WASHINGTON – The U.S. government is expected to file civil charges against Standard & Poor's Ratings Services, alleging that it fraudulently gave high ratings to mortgage debt that later plunged in value and helped fuel the 2008 financial crisis.
The charges would mark the first enforcement action the government has taken against a major rating agency involving the financial crisis.
S&P said Monday that the Justice Department had informed it that it intends to file a civil lawsuit focusing on S&P's ratings of mortgage debt in 2007. The action does not involve any criminal allegations.
S&P denies any wrongdoing and says any lawsuit would be without merit.
A lawsuit would "disregard" the fact that S&P reviewed the same data on risky mortgages as the rest of the market and U.S. government officials, who publicly said in 2007 that the problems in the subprime mortgage market appeared to be limited, the company said in a statement.
In the statement, S&P said it "deeply regrets" that its ratings on some securities "failed to fully anticipate the rapidly deteriorating conditions in the U.S. mortgage market during that tumultuous time."
Justice Department spokeswoman Nanda Chitre declined to comment on the matter.
S&P is a unit of New York-based McGraw-Hill Cos. McGraw-Hill's stock plunged nearly 14 percent Monday after reports surfaced about the government's expected lawsuit.
Moody's Corp., the parent of Moody's Investors Service, another rating agency, closed down nearly 11 percent. The two rating companies' stocks suffered the biggest percentage drops in the S&P 500 index, which closed down slightly more than 1 percent.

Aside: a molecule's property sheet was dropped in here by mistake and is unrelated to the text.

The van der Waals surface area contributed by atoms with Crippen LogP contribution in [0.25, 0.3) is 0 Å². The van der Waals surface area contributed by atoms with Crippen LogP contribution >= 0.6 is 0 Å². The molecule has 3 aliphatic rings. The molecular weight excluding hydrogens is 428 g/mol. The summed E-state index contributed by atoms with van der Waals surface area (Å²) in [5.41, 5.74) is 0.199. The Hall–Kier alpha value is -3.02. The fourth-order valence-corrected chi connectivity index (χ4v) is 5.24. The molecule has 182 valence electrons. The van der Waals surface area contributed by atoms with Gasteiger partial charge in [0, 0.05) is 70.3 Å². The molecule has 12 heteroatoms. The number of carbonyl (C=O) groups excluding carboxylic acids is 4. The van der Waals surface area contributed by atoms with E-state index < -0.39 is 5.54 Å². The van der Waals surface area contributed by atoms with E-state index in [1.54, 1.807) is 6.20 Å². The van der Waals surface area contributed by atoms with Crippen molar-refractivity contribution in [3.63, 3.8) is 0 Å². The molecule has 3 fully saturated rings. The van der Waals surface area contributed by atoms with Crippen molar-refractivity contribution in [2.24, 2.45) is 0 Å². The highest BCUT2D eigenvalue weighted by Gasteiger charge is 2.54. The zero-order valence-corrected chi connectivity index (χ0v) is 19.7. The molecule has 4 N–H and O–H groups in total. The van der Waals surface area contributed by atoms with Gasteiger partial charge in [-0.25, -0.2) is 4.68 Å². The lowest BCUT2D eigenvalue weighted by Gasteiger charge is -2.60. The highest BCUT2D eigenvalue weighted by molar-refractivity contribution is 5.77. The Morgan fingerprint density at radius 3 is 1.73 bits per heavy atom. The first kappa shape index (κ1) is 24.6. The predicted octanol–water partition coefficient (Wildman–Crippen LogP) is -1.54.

S&P, Moody's, and Fitch Ratings, the third major rating agency, have been blamed for helping fuel the crisis by assigning AAA ratings to trillions of dollars in risky securities backed by subprime mortgages. The securities later collapsed in value once the housing market bubble burst and home-loan delinquencies soared. Major U.S. banks absorbed tens of billions of dollars in losses.
The rating agencies are crucial arbiters of the creditworthiness of securities traded around the world. The grades they assign can affect a company's ability to raise or borrow money and how much investors will pay for securities it issues.
The securities in the anticipated federal lawsuit are collateralized debt offerings. CDOs are investment vehicles that contain many underlying mortgage loans.
A CDO generally gains in value if borrowers repay. But a wave of defaults can cause them to tumble in value. Soured CDOs contributed to, and intensified, the financial crisis.
Critics have long argued that rating agencies have an inherent conflict of interest: They're paid by the same companies whose products and credit they rate. The agencies have been accused of issuing unduly high ratings before the crisis because of pressure from banks they desired as clients.